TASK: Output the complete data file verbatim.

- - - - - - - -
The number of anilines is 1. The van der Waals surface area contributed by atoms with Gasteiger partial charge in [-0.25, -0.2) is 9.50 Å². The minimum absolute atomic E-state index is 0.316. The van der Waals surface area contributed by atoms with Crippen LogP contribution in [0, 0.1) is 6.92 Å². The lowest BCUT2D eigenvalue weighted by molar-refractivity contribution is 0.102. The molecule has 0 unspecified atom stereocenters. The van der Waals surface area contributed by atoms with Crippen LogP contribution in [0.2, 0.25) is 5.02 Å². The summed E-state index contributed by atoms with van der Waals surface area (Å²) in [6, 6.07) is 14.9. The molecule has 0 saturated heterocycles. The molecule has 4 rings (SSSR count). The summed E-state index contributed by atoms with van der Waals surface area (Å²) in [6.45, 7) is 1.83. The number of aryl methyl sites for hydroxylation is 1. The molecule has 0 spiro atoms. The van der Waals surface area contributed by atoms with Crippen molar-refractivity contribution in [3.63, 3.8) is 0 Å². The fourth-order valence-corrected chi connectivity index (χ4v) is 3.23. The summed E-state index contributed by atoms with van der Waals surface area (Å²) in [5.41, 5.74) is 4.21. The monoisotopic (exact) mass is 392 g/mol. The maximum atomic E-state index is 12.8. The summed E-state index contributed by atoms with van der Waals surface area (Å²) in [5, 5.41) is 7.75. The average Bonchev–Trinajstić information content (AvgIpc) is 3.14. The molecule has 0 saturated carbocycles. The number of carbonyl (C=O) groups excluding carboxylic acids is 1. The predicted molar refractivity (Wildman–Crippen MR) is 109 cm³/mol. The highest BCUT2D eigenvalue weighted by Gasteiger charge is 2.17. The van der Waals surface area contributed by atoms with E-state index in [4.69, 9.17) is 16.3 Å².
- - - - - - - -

The number of anilines is 1. The van der Waals surface area contributed by atoms with Gasteiger partial charge in [-0.25, -0.2) is 9.50 Å². The minimum absolute atomic E-state index is 0.316. The van der Waals surface area contributed by atoms with Crippen LogP contribution in [0, 0.1) is 6.92 Å². The lowest BCUT2D eigenvalue weighted by molar-refractivity contribution is 0.102. The molecule has 0 unspecified atom stereocenters. The van der Waals surface area contributed by atoms with Crippen LogP contribution in [0.2, 0.25) is 5.02 Å². The summed E-state index contributed by atoms with van der Waals surface area (Å²) in [6, 6.07) is 14.9. The molecule has 0 saturated heterocycles. The molecule has 4 rings (SSSR count). The summed E-state index contributed by atoms with van der Waals surface area (Å²) in [6.45, 7) is 1.83. The number of aryl methyl sites for hydroxylation is 1. The molecule has 0 spiro atoms. The van der Waals surface area contributed by atoms with Crippen molar-refractivity contribution in [3.63, 3.8) is 0 Å². The fourth-order valence-corrected chi connectivity index (χ4v) is 3.23. The summed E-state index contributed by atoms with van der Waals surface area (Å²) in [5.41, 5.74) is 4.21. The monoisotopic (exact) mass is 392 g/mol. The maximum atomic E-state index is 12.8. The summed E-state index contributed by atoms with van der Waals surface area (Å²) in [5, 5.41) is 7.75. The average Bonchev–Trinajstić information content (AvgIpc) is 3.14. The molecule has 0 saturated carbocycles. The number of carbonyl (C=O) groups excluding carboxylic acids is 1. The predicted molar refractivity (Wildman–Crippen MR) is 109 cm³/mol. The highest BCUT2D eigenvalue weighted by Gasteiger charge is 2.17. The van der Waals surface area contributed by atoms with E-state index in [4.69, 9.17) is 16.3 Å².